Sunday night, the Los Angeles Lakers won their 17th NBA championship
, led by the virtuoso James, who was named the series MVP for the fourth time. For those counting, this represents James’ fourth ring, with three different teams — a first in NBA history.
James’ fourth championship now places him in the pantheon of the sport alongside the likes of Michael Jordan, considered by many
to be the greatest basketball player of all time
. While Jordan, during his own playing heyday, famously eschewed getting political, James has confidently taken up the struggle for Black dignity and citizenship, emerging as the athletic superstar that America might not deserve but so desperately needs.
His rise as a force for social justice marks a generational passing of the torch of sorts from other towering players such a Bill Russell, who fiercely championed civil rights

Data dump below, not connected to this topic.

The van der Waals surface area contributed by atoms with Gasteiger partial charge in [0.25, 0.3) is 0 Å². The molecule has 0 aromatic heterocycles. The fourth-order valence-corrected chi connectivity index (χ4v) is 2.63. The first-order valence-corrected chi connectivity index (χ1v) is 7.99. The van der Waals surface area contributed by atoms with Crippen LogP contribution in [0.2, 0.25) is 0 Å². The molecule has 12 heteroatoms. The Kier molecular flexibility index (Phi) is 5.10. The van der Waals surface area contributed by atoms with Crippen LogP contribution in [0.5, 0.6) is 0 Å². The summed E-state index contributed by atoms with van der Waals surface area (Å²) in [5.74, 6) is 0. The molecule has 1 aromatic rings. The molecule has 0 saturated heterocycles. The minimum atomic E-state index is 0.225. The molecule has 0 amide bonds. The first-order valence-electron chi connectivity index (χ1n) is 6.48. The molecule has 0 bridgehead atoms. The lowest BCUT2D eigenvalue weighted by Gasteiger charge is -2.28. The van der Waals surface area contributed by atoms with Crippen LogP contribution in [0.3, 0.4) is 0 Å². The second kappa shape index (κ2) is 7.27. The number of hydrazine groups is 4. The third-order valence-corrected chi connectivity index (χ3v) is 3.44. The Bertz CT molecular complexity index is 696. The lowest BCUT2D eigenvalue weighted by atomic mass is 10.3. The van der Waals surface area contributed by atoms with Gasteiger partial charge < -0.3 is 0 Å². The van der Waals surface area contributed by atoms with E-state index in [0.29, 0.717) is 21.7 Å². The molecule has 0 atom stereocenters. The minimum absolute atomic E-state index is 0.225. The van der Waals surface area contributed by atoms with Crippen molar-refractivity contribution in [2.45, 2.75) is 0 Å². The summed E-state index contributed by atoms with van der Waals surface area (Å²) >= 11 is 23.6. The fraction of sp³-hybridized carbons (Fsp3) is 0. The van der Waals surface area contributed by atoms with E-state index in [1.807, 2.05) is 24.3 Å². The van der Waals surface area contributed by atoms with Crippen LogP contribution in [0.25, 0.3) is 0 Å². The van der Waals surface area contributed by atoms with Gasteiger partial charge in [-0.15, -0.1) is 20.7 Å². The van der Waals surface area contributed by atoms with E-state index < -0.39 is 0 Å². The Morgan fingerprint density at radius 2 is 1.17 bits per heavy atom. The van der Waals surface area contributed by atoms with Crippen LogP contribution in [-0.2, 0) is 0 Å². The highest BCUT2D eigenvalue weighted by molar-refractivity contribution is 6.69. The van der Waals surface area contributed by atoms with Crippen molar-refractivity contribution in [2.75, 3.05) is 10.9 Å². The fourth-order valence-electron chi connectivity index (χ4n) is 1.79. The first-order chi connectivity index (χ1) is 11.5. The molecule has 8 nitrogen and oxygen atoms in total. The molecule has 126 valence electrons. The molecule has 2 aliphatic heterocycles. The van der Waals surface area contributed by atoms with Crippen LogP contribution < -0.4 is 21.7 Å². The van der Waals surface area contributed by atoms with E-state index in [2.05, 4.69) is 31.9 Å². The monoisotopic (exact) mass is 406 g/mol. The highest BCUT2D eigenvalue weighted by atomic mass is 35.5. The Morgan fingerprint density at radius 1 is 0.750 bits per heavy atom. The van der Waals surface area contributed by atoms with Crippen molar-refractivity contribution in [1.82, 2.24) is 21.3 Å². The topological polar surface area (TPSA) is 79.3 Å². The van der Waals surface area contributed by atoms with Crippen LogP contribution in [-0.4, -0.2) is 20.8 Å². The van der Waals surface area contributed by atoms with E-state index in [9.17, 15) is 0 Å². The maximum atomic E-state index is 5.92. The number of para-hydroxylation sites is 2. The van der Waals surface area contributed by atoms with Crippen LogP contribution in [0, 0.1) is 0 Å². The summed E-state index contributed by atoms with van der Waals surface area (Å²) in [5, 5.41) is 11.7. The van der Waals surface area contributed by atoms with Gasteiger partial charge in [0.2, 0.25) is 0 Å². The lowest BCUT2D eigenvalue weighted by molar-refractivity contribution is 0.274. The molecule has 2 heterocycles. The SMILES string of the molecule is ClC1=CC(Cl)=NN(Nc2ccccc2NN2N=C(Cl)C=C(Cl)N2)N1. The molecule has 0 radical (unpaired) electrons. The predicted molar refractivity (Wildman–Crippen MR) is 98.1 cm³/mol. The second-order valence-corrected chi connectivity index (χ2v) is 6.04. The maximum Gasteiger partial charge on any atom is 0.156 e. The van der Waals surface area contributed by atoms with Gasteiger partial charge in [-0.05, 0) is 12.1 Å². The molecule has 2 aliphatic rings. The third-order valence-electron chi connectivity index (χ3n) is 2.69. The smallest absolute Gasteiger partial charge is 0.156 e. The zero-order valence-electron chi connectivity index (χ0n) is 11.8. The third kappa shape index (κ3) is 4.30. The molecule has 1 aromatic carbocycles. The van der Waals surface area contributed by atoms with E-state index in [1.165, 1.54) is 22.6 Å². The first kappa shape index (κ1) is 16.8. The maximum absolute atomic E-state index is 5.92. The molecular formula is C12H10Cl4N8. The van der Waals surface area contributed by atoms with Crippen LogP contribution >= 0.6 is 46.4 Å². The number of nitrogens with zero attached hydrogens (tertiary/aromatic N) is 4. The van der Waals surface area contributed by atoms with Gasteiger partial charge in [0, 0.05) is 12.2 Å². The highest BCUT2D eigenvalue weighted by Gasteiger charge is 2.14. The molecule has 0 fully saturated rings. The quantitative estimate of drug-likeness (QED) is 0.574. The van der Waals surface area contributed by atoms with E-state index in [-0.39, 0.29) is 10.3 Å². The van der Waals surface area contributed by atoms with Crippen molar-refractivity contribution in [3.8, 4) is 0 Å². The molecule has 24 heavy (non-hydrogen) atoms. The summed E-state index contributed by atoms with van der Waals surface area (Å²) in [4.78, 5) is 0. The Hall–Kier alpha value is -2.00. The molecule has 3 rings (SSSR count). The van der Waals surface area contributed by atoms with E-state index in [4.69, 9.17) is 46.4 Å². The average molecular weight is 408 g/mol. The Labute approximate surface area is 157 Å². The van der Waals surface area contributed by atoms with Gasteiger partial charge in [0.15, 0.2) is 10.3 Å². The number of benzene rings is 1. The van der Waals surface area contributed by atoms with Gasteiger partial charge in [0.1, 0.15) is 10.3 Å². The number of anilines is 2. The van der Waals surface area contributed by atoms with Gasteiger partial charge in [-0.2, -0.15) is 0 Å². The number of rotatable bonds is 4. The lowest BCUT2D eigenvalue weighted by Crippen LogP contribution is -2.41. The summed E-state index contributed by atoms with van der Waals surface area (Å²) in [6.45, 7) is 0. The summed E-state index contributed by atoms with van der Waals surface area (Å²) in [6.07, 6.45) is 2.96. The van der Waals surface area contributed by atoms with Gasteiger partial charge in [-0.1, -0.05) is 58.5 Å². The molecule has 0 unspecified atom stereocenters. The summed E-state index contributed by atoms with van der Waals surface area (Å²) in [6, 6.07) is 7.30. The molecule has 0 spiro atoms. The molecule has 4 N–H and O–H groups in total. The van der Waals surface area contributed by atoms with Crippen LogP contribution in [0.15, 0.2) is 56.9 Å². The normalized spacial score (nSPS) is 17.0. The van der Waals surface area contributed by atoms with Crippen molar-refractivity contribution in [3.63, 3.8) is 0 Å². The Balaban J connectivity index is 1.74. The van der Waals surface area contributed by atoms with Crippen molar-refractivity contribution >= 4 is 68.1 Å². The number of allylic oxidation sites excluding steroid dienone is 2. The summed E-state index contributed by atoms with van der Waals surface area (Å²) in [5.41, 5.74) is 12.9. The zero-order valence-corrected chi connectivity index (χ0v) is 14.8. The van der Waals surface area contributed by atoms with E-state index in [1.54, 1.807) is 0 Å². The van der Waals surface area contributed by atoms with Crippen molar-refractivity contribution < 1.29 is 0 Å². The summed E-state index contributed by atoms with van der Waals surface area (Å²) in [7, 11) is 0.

in the 1950s and 1960s, and Kareem Abdul-Jabbar, whose Muslim faith and name change (he was born Ferdinand Lewis Alcindor Jr.) made him a Black Power era icon in the late 1960s and early 1970s, one who helped pave the way
for contemporary players.
But to fully appreciate what makes James’ virtuosity historic, it is also important to remember that this year’s NBA Finals almost didn’t happen — and why.
On August 26, the Milwaukee Bucks boycotted a scheduled playoff game
in protest against the shooting of Jacob Blake in Wisconsin and racial injustice that had received increasing attention after the killing of George Floyd. This action inspired a league-wide boycott (as well as stoppages by teams in other professional sports) and players debated whether the playoffs should continue.
James, the NBA’s biggest star and among the most outspoken and eloquent athletes of his generation on matters of racial justice and equity, helped to forge a compromise. Playoffs would continue, players would be allowed to wear T-shirts and emblems expressing their support for Black Lives Matter and social justice causes and the league would donate money to social justice organizations and turn NBA arenas into polling places for the upcoming election.